People want to be part of a company that recognizes and respects them, no matter their particular gender, race, or beliefs. So companies need to have an inclusive mindset among their leadership if they want to foster a collaborative culture and one that promotes company growth.
Leaders who work to build a culture of diversity earn the trust and respect of their employees. A recent study of almost 2,000 companies showed that those businesses that had a diverse leadership also had 20 percent higher revenue on average than those that did not.
Here a few strategies for leaders to develop a diverse and inclusive workplace culture.
1. Become aware of your unrecognized biases
As we mature, we all develop attitudes and beliefs about the way the world works and about the people in it. We learn these attitudes from our friends, family, social group and life experiences. Often we develop stereotypes about other groups of people without even being aware of it.
To become a leader who values inclusivity, you need to learn to recognize these hidden biases that you might have, to become aware of them. You cannot solve a problem if you don’t know it exists to begin with. By developing an awareness of these hidden biases, you can learn to adjust your beliefs about other groups and to make greater efforts to try and understand them.
2. Be open-minded.
To learn how to become a leader who values diversity, you need to ask questions and you need to learn. You need to take the time to try and understand where other people are coming from, what their values and beliefs are, and why they hold these particular sentiments.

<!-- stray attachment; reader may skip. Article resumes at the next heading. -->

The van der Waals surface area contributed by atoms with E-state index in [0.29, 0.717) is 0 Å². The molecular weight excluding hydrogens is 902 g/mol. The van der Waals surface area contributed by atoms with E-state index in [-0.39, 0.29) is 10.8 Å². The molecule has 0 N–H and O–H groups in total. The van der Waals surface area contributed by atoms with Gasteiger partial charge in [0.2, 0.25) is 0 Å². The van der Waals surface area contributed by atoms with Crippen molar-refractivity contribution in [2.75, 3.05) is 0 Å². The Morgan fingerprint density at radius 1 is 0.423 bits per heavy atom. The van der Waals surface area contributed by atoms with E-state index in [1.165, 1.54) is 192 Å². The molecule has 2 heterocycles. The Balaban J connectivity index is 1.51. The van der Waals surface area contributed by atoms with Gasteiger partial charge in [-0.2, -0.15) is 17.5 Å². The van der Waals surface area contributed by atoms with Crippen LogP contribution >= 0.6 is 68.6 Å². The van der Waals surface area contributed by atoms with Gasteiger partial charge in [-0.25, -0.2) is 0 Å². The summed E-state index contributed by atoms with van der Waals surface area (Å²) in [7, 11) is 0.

3. Weed out aggressive behavior
Aggressive behavior doesn’t necessarily have to take the form of open hostility. It can involve more subtle and little-noticed negative attitudes toward certain groups of people, whether intentional or not. These low-level aggressive attitudes also stem from biases that people have, and they can do a lot to undermine trust and goodwill among workers.
To be an inclusive leader, you have to be aware of these subtle aggressions as well and work to root them out so that they don’t undercut the collaborative nature of the workplace.
4. Be vigilant
There are a number of things that can chip away at an inclusive work culture. Many of them might not seem very important, but they matter. For example, the kind of behavior you accept as a leader will speak volumes to your employees. If you allow behavioral biases, such as an offhand joke at someone else’s expense, these things will eventually undermine the trust and respect people have for you.
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